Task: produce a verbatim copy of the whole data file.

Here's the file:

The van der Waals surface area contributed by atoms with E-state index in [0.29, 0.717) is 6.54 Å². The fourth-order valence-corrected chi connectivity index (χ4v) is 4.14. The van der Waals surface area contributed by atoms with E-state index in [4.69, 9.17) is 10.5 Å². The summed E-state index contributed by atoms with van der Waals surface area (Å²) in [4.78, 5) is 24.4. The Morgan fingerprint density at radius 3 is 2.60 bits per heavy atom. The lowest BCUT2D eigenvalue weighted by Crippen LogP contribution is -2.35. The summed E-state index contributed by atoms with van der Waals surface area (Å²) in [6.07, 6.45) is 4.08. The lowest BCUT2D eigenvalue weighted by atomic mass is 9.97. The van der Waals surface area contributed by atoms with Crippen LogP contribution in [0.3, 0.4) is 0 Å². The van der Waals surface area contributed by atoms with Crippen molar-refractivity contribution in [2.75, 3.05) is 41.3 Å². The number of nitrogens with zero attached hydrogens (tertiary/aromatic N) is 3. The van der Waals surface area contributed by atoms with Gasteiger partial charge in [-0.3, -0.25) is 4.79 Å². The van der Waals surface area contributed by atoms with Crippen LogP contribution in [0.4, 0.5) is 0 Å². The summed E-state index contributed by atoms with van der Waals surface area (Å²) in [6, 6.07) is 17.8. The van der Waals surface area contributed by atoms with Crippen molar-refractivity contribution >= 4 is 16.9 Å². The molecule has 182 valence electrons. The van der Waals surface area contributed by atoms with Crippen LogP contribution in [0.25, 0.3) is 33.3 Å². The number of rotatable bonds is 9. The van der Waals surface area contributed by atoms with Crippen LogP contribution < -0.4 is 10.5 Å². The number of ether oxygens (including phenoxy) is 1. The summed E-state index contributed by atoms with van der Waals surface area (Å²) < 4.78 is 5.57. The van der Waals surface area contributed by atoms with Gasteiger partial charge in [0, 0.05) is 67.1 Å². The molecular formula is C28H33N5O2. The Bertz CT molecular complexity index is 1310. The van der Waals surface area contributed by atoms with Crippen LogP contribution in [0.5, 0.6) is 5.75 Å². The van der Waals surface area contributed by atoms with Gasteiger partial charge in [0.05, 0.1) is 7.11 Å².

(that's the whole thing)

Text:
The van der Waals surface area contributed by atoms with E-state index in [0.29, 0.717) is 6.54 Å². The fourth-order valence-corrected chi connectivity index (χ4v) is 4.14. The van der Waals surface area contributed by atoms with E-state index in [4.69, 9.17) is 10.5 Å². The summed E-state index contributed by atoms with van der Waals surface area (Å²) in [4.78, 5) is 24.4. The Morgan fingerprint density at radius 3 is 2.60 bits per heavy atom. The lowest BCUT2D eigenvalue weighted by Crippen LogP contribution is -2.35. The summed E-state index contributed by atoms with van der Waals surface area (Å²) in [6.07, 6.45) is 4.08. The lowest BCUT2D eigenvalue weighted by atomic mass is 9.97. The van der Waals surface area contributed by atoms with Crippen LogP contribution in [0.3, 0.4) is 0 Å². The van der Waals surface area contributed by atoms with Crippen molar-refractivity contribution in [2.75, 3.05) is 41.3 Å². The number of nitrogens with zero attached hydrogens (tertiary/aromatic N) is 3. The van der Waals surface area contributed by atoms with Gasteiger partial charge in [-0.3, -0.25) is 4.79 Å². The van der Waals surface area contributed by atoms with Crippen LogP contribution in [0.4, 0.5) is 0 Å². The summed E-state index contributed by atoms with van der Waals surface area (Å²) in [6, 6.07) is 17.8. The van der Waals surface area contributed by atoms with Crippen molar-refractivity contribution >= 4 is 16.9 Å². The molecule has 182 valence electrons. The van der Waals surface area contributed by atoms with Crippen LogP contribution in [0.25, 0.3) is 33.3 Å². The number of rotatable bonds is 9. The van der Waals surface area contributed by atoms with Crippen LogP contribution < -0.4 is 10.5 Å². The number of ether oxygens (including phenoxy) is 1. The summed E-state index contributed by atoms with van der Waals surface area (Å²) < 4.78 is 5.57. The van der Waals surface area contributed by atoms with Gasteiger partial charge in [0, 0.05) is 67.1 Å². The molecular formula is C28H33N5O2. The Bertz CT molecular complexity index is 1310. The van der Waals surface area contributed by atoms with Crippen LogP contribution in [0.5, 0.6) is 5.75 Å². The van der Waals surface area contributed by atoms with Gasteiger partial charge in [0.05, 0.1) is 7.11 Å².